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Rule 7.2.6 Reverse


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#1 Brooks Witten

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Posted 15 January 2020 - 03:23 AM

I do like the rule in that "A ship must be at a complete stop for one Game Turn before she can reverse."
 

However I do question the Maximum speed of 5 knots.

During USS TEXAS 'delayed' acceptance trials in 1914 she was required to operate at full speed for four hours, then maintain 19 knots for the remaining twenty-four hours.

After that, they put her helm hard over to port, then starboard, to determine her turning radius.  Then came her final test

They rang up full steam astern.  I'll let Paul Schubert, "COME ON, TEXAS"  finish what happened

"Slowly and steadily she brought up, slow, slower,
  . . . stop . . .
and began to gather sternboard, to go aft faster and faster until she was making sixteen, seventeen knots astern . . . ."

 

Just looking for an explanation to deny a real world capability in the rules.



 



#2 Cpt M

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Posted 23 January 2020 - 09:19 PM

While Texas' astern speed is impressive, keep in mind, that this was done during her acceptance trials.  During such trials, a ship will be put through many extreme maneuvers, some of which would never be performed in other circumstances.  Full speed astern would be one of these for a variety of reasons, such as difficulty with steering.  As far as I know, there is no evidence that any navy considered astern sailing as part of their tactical doctrine.  Such was reserved for moving about a harbor  or mooring.  As impressive as Texas' feat is, it has little bearing on her capabilities in combat.


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#3 Brooks Witten

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Posted 25 January 2020 - 03:40 AM

Thank you for your reply.  And I do understand the thought process.
However US Navy "tactical doctrine" did foresee the use of full astern.

Pictured is USS YORKTOWN in 1943 recovering a torpedo bomber while moving full astern.
(When moving astern the ship hull acts as a rudder and any deviation of course comes from varying port or starboard engine speed)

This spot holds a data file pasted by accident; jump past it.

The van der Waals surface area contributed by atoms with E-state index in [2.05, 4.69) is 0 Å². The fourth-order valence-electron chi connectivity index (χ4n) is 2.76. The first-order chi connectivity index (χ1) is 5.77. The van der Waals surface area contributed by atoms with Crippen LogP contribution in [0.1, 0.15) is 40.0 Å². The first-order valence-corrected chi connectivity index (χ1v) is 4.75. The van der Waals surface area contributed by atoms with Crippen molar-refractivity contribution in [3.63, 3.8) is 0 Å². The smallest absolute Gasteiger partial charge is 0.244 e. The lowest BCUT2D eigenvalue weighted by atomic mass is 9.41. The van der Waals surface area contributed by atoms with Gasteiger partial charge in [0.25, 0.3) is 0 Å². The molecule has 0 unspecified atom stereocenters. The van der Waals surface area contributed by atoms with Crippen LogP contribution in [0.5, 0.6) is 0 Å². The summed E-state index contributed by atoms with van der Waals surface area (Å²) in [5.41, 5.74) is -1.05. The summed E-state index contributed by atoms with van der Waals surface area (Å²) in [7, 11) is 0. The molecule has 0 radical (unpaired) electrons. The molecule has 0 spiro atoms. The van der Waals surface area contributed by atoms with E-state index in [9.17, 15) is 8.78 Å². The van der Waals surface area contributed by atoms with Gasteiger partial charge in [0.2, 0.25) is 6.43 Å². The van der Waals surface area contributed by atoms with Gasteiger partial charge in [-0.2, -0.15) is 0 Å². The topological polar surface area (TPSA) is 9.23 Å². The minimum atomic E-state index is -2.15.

Attached File  recoveryasternyorktown1943.jpg   51.27KB   0 downloads

Please do not interpret this as a wish to change Air Operations rules





 



#4 Cpt M

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Posted 25 January 2020 - 05:45 PM

I'm quite familiar with the photo of Yorktown recovering an aircraft over the bow while steaming astern.  According to the record, this photo was taken during her shakedown cruise in May 1943.  The procedure was considered strictly an emergency procedure and, according to a crewman who served aboard her for the entire war, this was the only time it was ever done.  While feasible, it was considered highly impractical. 


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#5 healey36

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Posted 31 January 2020 - 11:55 AM

Been at this for quite awhile, and I can't recall a single instance of wanting/needing to throw something into reverse.

 

Healey

 

 



#6 midelburgo

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Posted 20 July 2020 - 04:23 PM

Hi newbie here. I used to play a little GQ2 30 years ago and I am discovering GQ3.3 and FAI.

 

About reverse, SMS Seydlitz made the last leg of the trip from Jutland to Wilhelmshaven in reverse, because her bow was underwater. It will be easy to calculate what speed was reached, even with all the damage.



#7 Brooks Witten

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Posted 27 July 2020 - 12:39 AM

I do understand rules not allowing 'questionable' practices.  But the reverse rule is ripe for a 'house rule' modification.
On June 22, 1944 the battleship MARYLAND was torpedoed on her starboard bow.  She proceeded to Eniwetok and was ordered to Pearl Harbor for repairs.

She sailed the entire way in reverse at an average speed of 10 knots in order to keep the strain off the forward bulkhead.
 

An important feature of the US capital ships which were equipped with the turboelectric propulsion system is thus completely written out of the rules.
But as I stated at the first, the rules are easily adaptable if parties playing are agreeable to 'historic' proofs of capabilities.

 






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